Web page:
With 2017 disappearing behind us, the plans, ambitions and challenges for 2018 are now firmly upon us. But what can HR and recruitment professionals expect to face after the New Year celebrations? Where are the industry trends most likely to impact on them? What are the new challenges to face? And what areas should be prioritized?
The GDPR arriving in May is almost too obvious, with alarm bells ringing for months now. So, we have come up with a shortlist of the most common HR trends set to impact 2018 that you may not yet be aware of. From further investment in technology to finally kicking archaic performance reviews to touch, here is just a small section of the recruitment and HR trends that deserve your attention in 2018.
- A.I. Technology Roles To Grow
- More To Look To The Cloud
- Remote Working To Increase
Technology’s grip on our lives shows no sign of easing, and the same can be said of our recruitment campaigns. Although it was spoken of extensively through the last 12 months, Artificial Intelligence is set not only to further galvanize its significance to Talent Acquisition, but to increase its role.
This is largely down to the general acceptance of A.I. as a practical technique instead of the sci-fi notion it once was. The technology has dramatically reduced the time needed to source new recruits who match the highest standards, with Big data now being analyzed and mined by Talent Mapping and Multiple Algorithms to quickly identify and engage with quality talent.
Its acceptance is evidenced by increasing investment. At Spiceworld 2017 in October, Spiceworks published their 2018 State of IT report, revealing that the percentage of European businesses using A.I. technology is expected to jump to 36% over the course of 2018.
Data storage is already a big thing, and Cloud storage is already well known. But a variety of concerns – not least data security – have made organizations hesitant to invest in the option. That looks set to change, with statistics showing that 46% of enterprises expect to spend above 50% of their budgets on cloud-based systems, and the State of IT report revealing a 55% increase in spending on Hosting and Cloud-based services on 2017.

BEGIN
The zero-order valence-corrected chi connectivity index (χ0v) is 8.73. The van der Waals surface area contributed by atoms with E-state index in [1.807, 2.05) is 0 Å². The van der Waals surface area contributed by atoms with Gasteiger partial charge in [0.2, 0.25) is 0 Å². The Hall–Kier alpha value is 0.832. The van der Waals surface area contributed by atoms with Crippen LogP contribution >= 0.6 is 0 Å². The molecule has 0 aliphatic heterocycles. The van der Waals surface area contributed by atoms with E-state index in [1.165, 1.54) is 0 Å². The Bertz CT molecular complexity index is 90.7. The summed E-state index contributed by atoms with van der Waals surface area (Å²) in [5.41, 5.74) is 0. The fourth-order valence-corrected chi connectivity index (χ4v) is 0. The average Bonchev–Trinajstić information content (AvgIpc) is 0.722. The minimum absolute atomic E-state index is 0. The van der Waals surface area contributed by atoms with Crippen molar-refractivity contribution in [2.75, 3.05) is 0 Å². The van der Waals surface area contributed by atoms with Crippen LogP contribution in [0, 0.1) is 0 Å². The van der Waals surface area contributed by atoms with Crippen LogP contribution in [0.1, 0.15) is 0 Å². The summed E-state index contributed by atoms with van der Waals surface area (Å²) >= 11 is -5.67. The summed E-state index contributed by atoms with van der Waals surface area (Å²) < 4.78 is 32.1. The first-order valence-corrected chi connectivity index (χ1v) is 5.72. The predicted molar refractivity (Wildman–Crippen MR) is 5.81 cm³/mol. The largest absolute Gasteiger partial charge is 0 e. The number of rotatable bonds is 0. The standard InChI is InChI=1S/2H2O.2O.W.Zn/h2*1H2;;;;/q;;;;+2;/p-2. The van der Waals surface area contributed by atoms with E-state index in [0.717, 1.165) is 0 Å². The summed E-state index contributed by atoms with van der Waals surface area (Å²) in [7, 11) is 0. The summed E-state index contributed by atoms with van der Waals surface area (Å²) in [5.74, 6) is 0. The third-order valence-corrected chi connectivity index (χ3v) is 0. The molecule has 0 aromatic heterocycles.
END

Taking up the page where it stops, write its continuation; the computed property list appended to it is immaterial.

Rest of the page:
Larger enterprises are more likely to spend more on the cloud than smaller companies, with 72% of organizations with 5,000 employees or more increasing their budget share compared to 66% of those with between 1,000 and 4,999 employees. But the growth is general.
In fact, according to research carried out by the Information Services Group (ISG), by 2020, some 75% of businesses are expected to have migrated HR systems to the Cloud.
It has become normal for employers to offer Remote Working to employees as part of an overall Flexible Work structure. Modern life has made it impossible not to, especially when commuting times can drain personnel of energy and hinder performance.
Of course, Remote Working is nothing new, but whereas it was once offered as a reward to key personnel who had already proved themselves, remote workers are now being hired from the off – especially by start-ups.
According to a study carried out by Owl Labs, the State of Remote Work note that:
- 52% of employees worked remotely at least once a week in 2017
- Fully remote (fully distributed) reams require 33% less time to hire
- Employers that support Remote Work enjoy 25% lower employee turnover
And according to a Gallop study, telecommuting in the US has quadrupled and now stands at 37%.
The unfortunate reality is that as technology makes operations more time and cost efficient, certain jobs will become obsolete. This has always been the case, but the speed at which technology and processing is progressing means that even 5 years from now some jobs will no longer be necessary.
In the US, the National Federation of Independent Business has stated that as much as 45% of small businesses were unable to find adequately qualified people for job openings, and a striking 60% of employers were unable to fill a post within 12 weeks.
To counter this situation, companies are going to invest more heavily than ever in retraining programmes that will allow their employees to up-skill and meet the challenges set to come. Will the investment be worthwhile? Well, according to IBM, 84% of employees at the best performing organizations receive the training they need, but at the worst performing organizations, just 16% receive training.
The annual performance review has been seen as not just a way to assess the contribution employees make to an organization, but a way to engage with employees. But in recent years, this method has been on its last legs, with many companies abandoning the practice in favour of a more consistent engagement strategy.
In a 2014 survey by Deloitte, some 58% percent of HR executives agreed that the performance review did nothing to motivate staff, while just 8% of companies believed the practice lead to higher value levels. In Gallop’s latest annual State of the Global Workplace, just 13% of employees in Ireland were described as ‘engaged’ while 16% were ‘actively disengaged’.
According to Gallop’s own Jim Harter, these figures show how different the modern workplace has become. “The newer workforce is looking for work with a purpose, a chance to develop, a coach rather than a boss, ongoing conversations rather than a once-a-year review,” he pointed out in an interview with The Irish Times.
Its death has been predicted for some time now, but in 2018 the practice described by one Deloitte manager as “a 1.8 million hour investment that doesn’t fit our business needs” could well find the final nail tapped into its coffin.